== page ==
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Christmas in Bethlehem is somber due to the Israel-Hamas war

ASMA KHALID, HOST:

Christmas morning in Bethlehem is somber, not the usual joyful town with parades and bands in Manger Square. Church leaders canceled celebrations there because of the Israel-Hamas war. Some Palestinian Christians say they are not celebrating when, according to health officials in Gaza, more than 20,000 people have been killed since Israel began its offensive after the October 7 Hamas attack on Southern Israel that killed some 1,200 people. Joining us now from Bethlehem in the Israeli-occupied West Bank is NPR's Jason DeRose. Good morning, Jason.

JASON DEROSE, BYLINE: Good morning.

KHALID: So what is the scene like in Bethlehem this morning?

DEROSE: Well, Christmas cheer is definitely not in the air. There are about 200,000 Palestinian Christians who live in and around Bethlehem, the Galilee region and Gaza, and usually, crowds of them would be packed into Manger Square for celebrations on Christmas Day. Loudspeakers would be blaring carols, but now the mood is subdued, and Manger Square is essentially deserted this morning.

KHALID: And what have you been hearing from the people that you've spoken with?

DEROSE: Those I've spoken with bring up the war immediately. You know, Bethlehem is just 45 miles from Gaza. People here have friends and family there, and they say they just can't celebrate knowing conditions for people there. I met Kudi Zara in Manger Square. He's a 22-year-old electrical engineering student.

KUDI ZARA: In this war, and it's really bad days, you know? Even if we make some parties, we are not happy from our hearts, you know? But if Jesus is still in our heart, like, it will be happy.

DEROSE: As he says, it's the parties that are canceled, but people are still observing Christmas as a religious holiday. The Catholic midnight Mass at the Church of the Nativity was full. I was at another worship service earlier last evening where the pastor said he wasn't expecting many people, maybe 25 or 30, but instead, the church was packed with about 200 people. So many, they were printing extra bulletins as the opening hymn began. In fact, mine was still warm from the printer.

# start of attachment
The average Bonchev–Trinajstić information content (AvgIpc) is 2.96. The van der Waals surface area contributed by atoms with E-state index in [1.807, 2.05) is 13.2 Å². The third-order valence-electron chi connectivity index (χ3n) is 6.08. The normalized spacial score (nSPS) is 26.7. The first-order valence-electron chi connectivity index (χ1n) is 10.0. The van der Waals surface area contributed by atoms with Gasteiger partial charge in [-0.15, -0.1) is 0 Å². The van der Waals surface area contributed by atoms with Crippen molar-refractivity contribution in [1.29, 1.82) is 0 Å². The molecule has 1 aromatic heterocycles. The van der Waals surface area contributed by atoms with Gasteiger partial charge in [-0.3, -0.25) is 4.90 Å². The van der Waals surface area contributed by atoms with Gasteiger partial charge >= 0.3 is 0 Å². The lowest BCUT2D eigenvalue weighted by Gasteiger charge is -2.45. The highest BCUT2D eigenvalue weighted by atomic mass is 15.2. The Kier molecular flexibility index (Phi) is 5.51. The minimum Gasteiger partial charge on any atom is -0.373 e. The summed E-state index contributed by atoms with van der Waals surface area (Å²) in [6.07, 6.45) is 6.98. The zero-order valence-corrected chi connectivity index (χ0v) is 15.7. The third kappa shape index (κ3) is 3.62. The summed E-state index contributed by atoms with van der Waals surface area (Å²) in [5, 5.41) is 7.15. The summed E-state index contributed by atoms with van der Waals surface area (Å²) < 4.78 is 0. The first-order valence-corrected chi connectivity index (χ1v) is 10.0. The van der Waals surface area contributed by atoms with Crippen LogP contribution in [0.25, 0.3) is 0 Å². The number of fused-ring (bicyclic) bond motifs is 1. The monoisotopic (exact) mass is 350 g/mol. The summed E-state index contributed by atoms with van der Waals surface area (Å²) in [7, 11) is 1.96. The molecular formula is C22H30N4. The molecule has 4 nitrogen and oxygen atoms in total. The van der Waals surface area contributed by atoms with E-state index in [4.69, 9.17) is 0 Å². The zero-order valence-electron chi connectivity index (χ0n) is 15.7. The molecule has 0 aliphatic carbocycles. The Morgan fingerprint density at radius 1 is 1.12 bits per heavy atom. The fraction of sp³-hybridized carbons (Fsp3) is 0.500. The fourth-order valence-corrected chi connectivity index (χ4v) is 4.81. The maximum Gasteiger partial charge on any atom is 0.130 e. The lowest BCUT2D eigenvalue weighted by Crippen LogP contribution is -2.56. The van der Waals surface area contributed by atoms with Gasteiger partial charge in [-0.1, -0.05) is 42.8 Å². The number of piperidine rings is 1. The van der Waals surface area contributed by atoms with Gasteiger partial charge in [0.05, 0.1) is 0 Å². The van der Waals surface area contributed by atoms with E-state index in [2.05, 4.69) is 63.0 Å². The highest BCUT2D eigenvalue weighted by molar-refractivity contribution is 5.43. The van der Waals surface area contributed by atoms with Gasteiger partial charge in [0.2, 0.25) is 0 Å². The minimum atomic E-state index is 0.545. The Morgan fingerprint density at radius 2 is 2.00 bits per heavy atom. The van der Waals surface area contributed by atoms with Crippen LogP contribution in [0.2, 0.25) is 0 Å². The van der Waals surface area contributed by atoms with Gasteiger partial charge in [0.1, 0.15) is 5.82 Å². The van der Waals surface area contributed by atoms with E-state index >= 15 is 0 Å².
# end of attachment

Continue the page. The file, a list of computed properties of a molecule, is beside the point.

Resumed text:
KHALID: Wow. So it sounds like people are finding some solace in those worship ceremonies at this point. I understand, Jason, that the only Christmas decoration in Manger Square is a Nativity this year. Is that right?

DEROSE: That's right. But it's not your typical, cozy manger scene. It's this destroyed nativity statues of Mary and Joseph and Jesus encircled by razor wire. There's rubble everywhere, big pieces of broken concrete. The shepherd is turned away in despair. The artist who created this nativity is Tariq Salsa. He says he wanted to show the holy family as Palestinian refugees - oppressed, rejected, displaced.

TARIQ SALSA: (Non-English language spoken).

DEROSE: He says "pain is there as long as the occupation is there. If the occupation withdraws, then the pain is over."

KHALID: And, Jason, outside of Bethlehem, can you fill us in on the latest developments in Israel's war against Hamas?

DEROSE: Well, the United Nations says more than 80% of Gaza's population is now displaced. Over the weekend, health officials in Gaza say at least 70 people were killed on Sunday alone, and the Israeli military says it sustained some of its heaviest losses since the war began. Also, the humanitarian crisis continues to worsen. Food is scarce. The U.N. says starvation is happening in Gaza, and clean water is a huge problem. The average person uses about 17 liters of water a day. Right now, the World Food Program says each person in Gaza is getting less than two.

KHALID: That is NPR's Jason DeRose in Bethlehem. Jason, thank you so much for your reporting.

DEROSE: You're welcome. Transcript provided by NPR, Copyright NPR.

NPR transcripts are created on a rush deadline by an NPR contractor. This text may not be in its final form and may be updated or revised in the future. Accuracy and availability may vary. The authoritative record of NPR’s programming is the audio record.

Asma Khalid is a White House correspondent for NPR. She also co-hosts The NPR Politics Podcast.
Jason DeRose is the Western Bureau Chief for NPR News, based at NPR West in Culver City. He edits news coverage from Member station reporters and freelancers in California, Washington, Oregon, Nevada, Alaska and Hawaii. DeRose also edits coverage of religion and LGBTQ issues for the National Desk.

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